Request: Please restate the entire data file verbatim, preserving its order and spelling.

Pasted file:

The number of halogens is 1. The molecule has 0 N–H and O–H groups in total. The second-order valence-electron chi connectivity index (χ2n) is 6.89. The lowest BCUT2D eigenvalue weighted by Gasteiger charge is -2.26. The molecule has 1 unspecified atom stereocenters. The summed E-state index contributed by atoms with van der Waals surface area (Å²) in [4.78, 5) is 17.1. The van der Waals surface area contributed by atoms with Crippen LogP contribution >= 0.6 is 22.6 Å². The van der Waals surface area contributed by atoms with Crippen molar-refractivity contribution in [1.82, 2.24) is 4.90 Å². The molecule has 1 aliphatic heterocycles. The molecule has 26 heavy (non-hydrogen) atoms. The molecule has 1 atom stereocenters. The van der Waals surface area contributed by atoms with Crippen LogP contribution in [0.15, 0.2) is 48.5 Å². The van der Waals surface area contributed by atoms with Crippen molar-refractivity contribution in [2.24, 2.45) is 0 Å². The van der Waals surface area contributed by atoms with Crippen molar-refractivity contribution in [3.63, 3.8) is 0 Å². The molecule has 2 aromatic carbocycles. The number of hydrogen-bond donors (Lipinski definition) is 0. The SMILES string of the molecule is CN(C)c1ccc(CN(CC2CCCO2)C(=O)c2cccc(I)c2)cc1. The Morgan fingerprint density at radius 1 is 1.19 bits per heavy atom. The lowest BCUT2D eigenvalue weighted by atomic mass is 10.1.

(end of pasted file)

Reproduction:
The number of halogens is 1. The molecule has 0 N–H and O–H groups in total. The second-order valence-electron chi connectivity index (χ2n) is 6.89. The lowest BCUT2D eigenvalue weighted by Gasteiger charge is -2.26. The molecule has 1 unspecified atom stereocenters. The summed E-state index contributed by atoms with van der Waals surface area (Å²) in [4.78, 5) is 17.1. The van der Waals surface area contributed by atoms with Crippen LogP contribution >= 0.6 is 22.6 Å². The van der Waals surface area contributed by atoms with Crippen molar-refractivity contribution in [1.82, 2.24) is 4.90 Å². The molecule has 1 aliphatic heterocycles. The molecule has 26 heavy (non-hydrogen) atoms. The molecule has 1 atom stereocenters. The van der Waals surface area contributed by atoms with Crippen LogP contribution in [0.15, 0.2) is 48.5 Å². The van der Waals surface area contributed by atoms with Crippen molar-refractivity contribution in [2.24, 2.45) is 0 Å². The van der Waals surface area contributed by atoms with Crippen molar-refractivity contribution in [3.63, 3.8) is 0 Å². The molecule has 2 aromatic carbocycles. The number of hydrogen-bond donors (Lipinski definition) is 0. The SMILES string of the molecule is CN(C)c1ccc(CN(CC2CCCO2)C(=O)c2cccc(I)c2)cc1. The Morgan fingerprint density at radius 1 is 1.19 bits per heavy atom. The lowest BCUT2D eigenvalue weighted by atomic mass is 10.1.